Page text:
As Australia’s Fair Work Commission states, employers should usually give employees a chance to fix any performance issues before terminating their employment. Communicating clearly about what is expected, the process for improving performance, and the consequences, is therefore a no-brainer.

The best questions to ask employees during a performance review

These questions help to gain insight into an employee’s engagement level, the enjoyment of their role, and their perception of themselves within the organisation.

  • Which goals or aims have you achieved since the last review? What challenges or hurdles have you experienced?

  • What are you most proud of since the last review? E.g a project, interaction, or outcome

  • What do you enjoy most about your job and what aspects do you struggle with?

  • Which skills have you used most and how do you hope to develop your skills in the next 6 months / year?

  • How have you contributed to the department or company’s OKRs / KPIs?

  • What have you learnt and what do you hope to learn in the next 6 months / year?

Technology and the performance management process

In today’s workplace, technology and performance management go hand-in-hand. Using tech to set, measure, and track performance means the process is consistent across the business, transparent for both employees and managers, and is accessible from anywhere.

Features such as automated notifications, signs offs, and approvals also take the hassle out of the process for HR – no more chasing!

ELMO Performance Management streamlines the employee appraisal process by offering a range of pre-built goals and development objectives, provides 360 reviews that assist in the development of a performance culture that reduces employee turnover. Its features include tailored performance appraisals, automated workflows, and custom reporting functionalities.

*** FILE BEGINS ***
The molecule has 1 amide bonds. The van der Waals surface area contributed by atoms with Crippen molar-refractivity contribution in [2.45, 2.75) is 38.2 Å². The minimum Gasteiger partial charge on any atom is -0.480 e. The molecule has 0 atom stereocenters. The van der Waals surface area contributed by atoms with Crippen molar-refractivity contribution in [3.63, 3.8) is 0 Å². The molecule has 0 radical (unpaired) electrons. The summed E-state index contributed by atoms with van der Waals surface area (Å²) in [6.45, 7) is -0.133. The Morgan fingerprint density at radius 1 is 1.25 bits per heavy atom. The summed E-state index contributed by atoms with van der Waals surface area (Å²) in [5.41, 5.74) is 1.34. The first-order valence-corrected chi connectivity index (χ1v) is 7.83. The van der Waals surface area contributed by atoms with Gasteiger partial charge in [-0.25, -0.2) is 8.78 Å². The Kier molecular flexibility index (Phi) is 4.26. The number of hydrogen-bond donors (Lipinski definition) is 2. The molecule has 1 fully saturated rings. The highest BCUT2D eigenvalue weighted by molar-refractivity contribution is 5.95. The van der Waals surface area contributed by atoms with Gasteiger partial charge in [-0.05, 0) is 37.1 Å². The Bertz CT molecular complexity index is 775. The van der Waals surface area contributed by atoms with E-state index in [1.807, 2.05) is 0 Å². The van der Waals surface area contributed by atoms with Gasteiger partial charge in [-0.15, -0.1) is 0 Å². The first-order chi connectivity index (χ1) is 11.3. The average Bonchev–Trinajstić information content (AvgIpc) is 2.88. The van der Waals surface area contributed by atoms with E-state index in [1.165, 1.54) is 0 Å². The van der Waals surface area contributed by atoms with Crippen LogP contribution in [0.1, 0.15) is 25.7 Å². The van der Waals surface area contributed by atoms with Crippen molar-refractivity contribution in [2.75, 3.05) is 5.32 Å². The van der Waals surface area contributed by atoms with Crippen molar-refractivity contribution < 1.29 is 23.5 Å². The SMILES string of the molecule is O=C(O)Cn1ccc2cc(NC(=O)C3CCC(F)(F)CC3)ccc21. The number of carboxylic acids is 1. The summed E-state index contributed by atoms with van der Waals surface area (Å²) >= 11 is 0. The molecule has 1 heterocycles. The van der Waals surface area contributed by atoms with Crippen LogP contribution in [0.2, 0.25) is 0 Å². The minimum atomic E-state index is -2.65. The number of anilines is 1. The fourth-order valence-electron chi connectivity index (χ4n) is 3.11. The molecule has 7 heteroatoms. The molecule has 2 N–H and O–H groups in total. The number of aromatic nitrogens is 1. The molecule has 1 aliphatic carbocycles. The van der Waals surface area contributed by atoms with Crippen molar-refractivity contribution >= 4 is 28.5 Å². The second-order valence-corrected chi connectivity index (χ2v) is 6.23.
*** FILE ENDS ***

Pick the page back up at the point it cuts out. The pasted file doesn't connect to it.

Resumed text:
Read more: How to choose the best performance management system

The four steps of a performance management process

Planning:

This is an opportunity to discuss both the individual goals an employee hopes to achieve, and the necessary organisational aims over a set period. Make this a collaborative process, hashing out a set of SMART goals and the next steps to achieve them.

Monitoring:

An essential element of a continuous feedback process, it’s important to regularly check in with employees and see how they’re tracking. This doesn’t have to be a formal sit-down meeting, but simply an opportunity to offer feedback, discuss any hurdles, and offer support.

Reviewing:

Did employees hit their goals and if not, why not? What worked well, and what could be improved? These are the types of questions to ask during the review stage.

Rewarding:

Building trust in performance management is all about following through with any rewards set out at the start of the process. Avoid relegating reward and recognition to a once-a-year event, and instead incorporate it into your continuous performance management cycle.

ELMO Software (ASX:ELO) is a cloud-based solution that helps thousands of organisations across Australia, New Zealand and the United Kingdom to effectively manage their people, process and pay. ELMO solutions span the entire employee lifecycle from ‘hire to retire’. They can be used together or stand-alone, and are configurable according to an organisation’s unique processes and workflows. Automate and streamline your operations to reduce costs, increase efficiency and bolster productivity. For further information, contact us.

Learn more about how ELMO can help your organisation.
Learn more about how ELMO can help your organisation.